Coming up with a strong business or marketing strategy is fundamental in any enterprise. It has to be present regardless of the company’s size.
A strong plan takes into account both the present and future of the organisation’s objectives.
How well does your company’s strategy hold up? Ask yourself these three questions and fill out what may be missing to strengthen your strategy, and know why it is essential to have answers to them.
1. Do you have a definite view of your stakeholders or collaborators, their roles, and your mutual needs with them?
In a game, the most critical aspect is to know first the rules of the game and the players. Business isn’t so far from that in principle. Stakeholders (or for a lighter term, collaborators), are people or organisations that you need to work to accomplish your business objectives, such as making a profit.
Most businesses have four primary stakeholders: customers, employees, suppliers (or partners) and owners, which may grow into more complex trees of shared roles as the company’s size also increases.
These four can be defined through their roles:
Roles can intertwine between groups depending on business scale and their functions. Some companies have shareholders (part-owners) that come from their employee pool and others from partners.
Everybody is also a customer if defined under the question of “whom the company serves”.
A creative trick into quickly categorising which one goes is by looking up first what they do and what they provide for the business.
From there, you’ll get a more unobstructed view of what they contribute to your output and how to collaborate better with them.
Once they are defined, it would be a lot easier to find out what you and the business need from them, and what they need in return.
Employees are required to be productive, and in turn, they need appropriate compensation. Suppliers are required to deliver their share of materials or services, and in return, be given sufficient payment with scheduled regularity, and so on.
Here’s why is this important:
An organisation stands as a firm structure as long as it is organised efficiently. A fragmented and disorganised business will not perform as well, or even last for long. It is paramount to any business to identify and specify who does what.
Dissecting the organisation can let you identify positions or tasks that may contribute better or create savings for the company if given up, and help in building operational and objective strategies.
Once you can pinpoint what collaborators want from you and what you need from them, you can understand things from both of your perspectives (inside-out or operational) and theirs (outside in, or objective).
As an effective leader, you should also be attentive to what your collaborators say, as they can tell you what will satisfy them and continue helping make the business prosper.
2. Have you targeted your customers enough?
If you can’t clearly outline the types of people or organisations that buy into your product or service, chances are you haven’t targeted them enough to market to.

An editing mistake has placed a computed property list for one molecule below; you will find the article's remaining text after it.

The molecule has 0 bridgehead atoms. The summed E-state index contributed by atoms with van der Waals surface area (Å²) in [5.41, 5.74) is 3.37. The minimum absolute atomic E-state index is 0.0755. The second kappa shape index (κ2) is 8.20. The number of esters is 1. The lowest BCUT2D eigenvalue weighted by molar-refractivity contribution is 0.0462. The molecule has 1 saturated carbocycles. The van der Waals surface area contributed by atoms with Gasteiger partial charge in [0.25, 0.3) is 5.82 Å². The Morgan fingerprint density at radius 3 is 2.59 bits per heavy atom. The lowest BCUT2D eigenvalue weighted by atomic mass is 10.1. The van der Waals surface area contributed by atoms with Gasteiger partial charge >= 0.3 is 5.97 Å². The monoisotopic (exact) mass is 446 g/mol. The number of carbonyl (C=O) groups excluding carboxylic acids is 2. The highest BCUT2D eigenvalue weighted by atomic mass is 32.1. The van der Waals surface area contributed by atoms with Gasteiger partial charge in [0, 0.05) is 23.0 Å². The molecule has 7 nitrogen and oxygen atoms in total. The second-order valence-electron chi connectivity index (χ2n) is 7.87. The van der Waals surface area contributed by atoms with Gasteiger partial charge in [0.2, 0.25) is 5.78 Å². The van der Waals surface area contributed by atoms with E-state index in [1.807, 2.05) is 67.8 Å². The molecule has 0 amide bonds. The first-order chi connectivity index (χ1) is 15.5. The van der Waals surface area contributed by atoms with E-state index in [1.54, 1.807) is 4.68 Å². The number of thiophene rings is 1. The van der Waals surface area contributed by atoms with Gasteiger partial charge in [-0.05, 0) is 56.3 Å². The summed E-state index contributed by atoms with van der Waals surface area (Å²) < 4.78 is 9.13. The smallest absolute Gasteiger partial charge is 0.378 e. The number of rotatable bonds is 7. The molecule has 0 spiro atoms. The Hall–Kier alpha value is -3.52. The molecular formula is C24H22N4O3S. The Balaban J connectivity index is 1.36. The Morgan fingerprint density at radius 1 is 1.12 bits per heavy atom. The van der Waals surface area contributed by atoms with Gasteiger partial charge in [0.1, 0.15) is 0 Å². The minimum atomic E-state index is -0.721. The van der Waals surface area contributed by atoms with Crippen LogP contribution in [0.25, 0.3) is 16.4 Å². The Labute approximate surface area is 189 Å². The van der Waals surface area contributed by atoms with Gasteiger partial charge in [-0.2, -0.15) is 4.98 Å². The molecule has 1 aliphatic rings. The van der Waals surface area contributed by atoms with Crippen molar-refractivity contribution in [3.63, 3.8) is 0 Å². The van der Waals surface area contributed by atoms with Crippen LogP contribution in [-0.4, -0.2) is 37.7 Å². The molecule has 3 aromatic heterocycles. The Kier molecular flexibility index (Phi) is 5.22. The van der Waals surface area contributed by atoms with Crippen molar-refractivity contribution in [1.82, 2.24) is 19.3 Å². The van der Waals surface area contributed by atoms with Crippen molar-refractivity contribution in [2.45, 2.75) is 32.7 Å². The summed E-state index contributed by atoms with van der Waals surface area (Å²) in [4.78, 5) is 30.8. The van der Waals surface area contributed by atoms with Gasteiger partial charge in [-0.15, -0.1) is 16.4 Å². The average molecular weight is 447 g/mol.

Knowing how to target your customers and stakeholders efficiently enables you to reduce potential friction during transactions and especially during strategy building.
Having your core teams, partners, and relevant subject matter experts or consultants agree to one communication approach will significantly improve business overall.
Here’s why this is important:
Being specific with delegated responsibilities, data being passed to, and improving interactions between teams, especially the leadership and sales teams leads to everyone buying in on your set goals and solutions.
With a mapped who’s who you can save time, money, and effort you pour on each group of people.
Implementing strategies will no longer result in misinterpretations, sudden changes in direction, and stakeholders not complying with the agreed objectives or methods.
3. Is your strategy designed for the long-term?
Think of the outcome of the current strategy you have in place and identify if the results you are anticipating would cover your long-term goals.
If your answer to that question is a yes, then you know for a fact that your strategy design is for the long-term. However, if your answer to that question is not a definite yes, rethink the design of your strategy and focus on your long-term end goal.
Your approach could be to either analyse the present meticulously, anticipate changes in your industry or market and carefully plan your future success.
Another method is to develop your strategies organically if you feel that the future is too strenuous to predict.
Here’s why this is important:
Keep in mind that a strong strategy has a definite outcome – which should reflect the following:
Achieving Strategic Strength can be done through a variety of methods that revolve around answering the above three questions.
It is important to know the details of every stakeholder, their roles, and their relation to the projected objective for them to buy-in and participate.
Large organisations with multiple departments and hundreds of associates may find it more challenging to execute. Still, fortunately agencies such as Exante Digital can help facilitate the needed thought leadership with pre-set frameworks and workshops tailor-fit for the client company.
Once you have directed all relevant stakeholders with strategic strength, success can only be inevitable.
Your strategy, provided it is strong and aggressive to achieve the desired results, will be executed by participants smoothly and firmly to create a maximum positive impact.